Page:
It’s going to be interesting to see how the current situation shapes the market. I don’t think we’ll see (or necessarily want) a lot of lockdown crime & thrillers in the next year or two, but I can imagine that a few years from now, that will change – the benefit of perspective! What seems to be coming back now is the locked-room murder mystery, as evidenced by the success of Ruth Ware and Lucy Foley, among others; and there’s a move, with Alex North, CJ Tudor etc, to mix crime thriller with horror and a touch of the supernatural, which has proven very successful. The wonderful Irish writer John Connolly has been doing that for twenty years and I highly recommend his Charlie Parker series as well. I think writers have the opportunity to play around with the genre more. Take a ‘traditional’ aspect and either subvert it or mix it with something else. Books are competing with readers attention from Netflix, phones, games, etc and we need to keep their attention once we have it. Readers want to see something ‘a bit different’ and this is a genre where you can do that, whilst still engaging them with the elements that they read the genre for.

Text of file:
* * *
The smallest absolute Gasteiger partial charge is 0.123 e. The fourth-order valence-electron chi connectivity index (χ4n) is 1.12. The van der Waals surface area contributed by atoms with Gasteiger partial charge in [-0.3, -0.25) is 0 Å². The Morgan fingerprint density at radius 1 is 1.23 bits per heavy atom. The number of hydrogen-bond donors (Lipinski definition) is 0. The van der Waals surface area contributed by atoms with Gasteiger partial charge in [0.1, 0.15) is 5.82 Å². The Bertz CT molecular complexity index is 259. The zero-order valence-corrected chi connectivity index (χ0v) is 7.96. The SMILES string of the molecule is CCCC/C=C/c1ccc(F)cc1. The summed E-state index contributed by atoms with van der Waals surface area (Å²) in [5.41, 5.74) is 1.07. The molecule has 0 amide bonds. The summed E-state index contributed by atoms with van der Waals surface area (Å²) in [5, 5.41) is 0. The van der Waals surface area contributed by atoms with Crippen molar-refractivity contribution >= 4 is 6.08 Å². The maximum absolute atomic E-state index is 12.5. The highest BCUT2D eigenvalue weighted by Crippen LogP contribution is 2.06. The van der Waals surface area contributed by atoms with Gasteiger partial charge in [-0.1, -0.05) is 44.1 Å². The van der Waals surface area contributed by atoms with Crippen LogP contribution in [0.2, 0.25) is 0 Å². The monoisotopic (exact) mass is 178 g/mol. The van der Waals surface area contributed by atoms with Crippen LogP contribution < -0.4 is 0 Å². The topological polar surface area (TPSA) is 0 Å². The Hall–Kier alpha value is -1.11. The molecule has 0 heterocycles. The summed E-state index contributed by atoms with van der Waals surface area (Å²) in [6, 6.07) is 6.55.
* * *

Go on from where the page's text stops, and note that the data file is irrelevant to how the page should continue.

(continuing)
7) Do you have a genre that you read for pleasure? Is there any genre of book that you wouldn’t read?

I’ve actually always enjoyed crime and thriller fiction. My gran got me into Agatha Christie from a young age and I loved Nancy Drew as a kid. I have a lot of crime & thriller author friends whose books I enjoy reading (quick shout out to Claire McGowan, Angela Clarke, Tom Wood and Rod Reynolds – I do have more friends though, just saying…) and I read around the genre anyway for work. I also enjoy reading group books and women’s fiction. I have a real fondness for books about books – set in bookshops etc. There’s just something about books! I’m not as keen on sci-fi; I’m afraid that I can’t get into it. Ditto dystopian fiction.

8) What was the last book you read, that wasn’t one of your clients, and if so, did you enjoy it?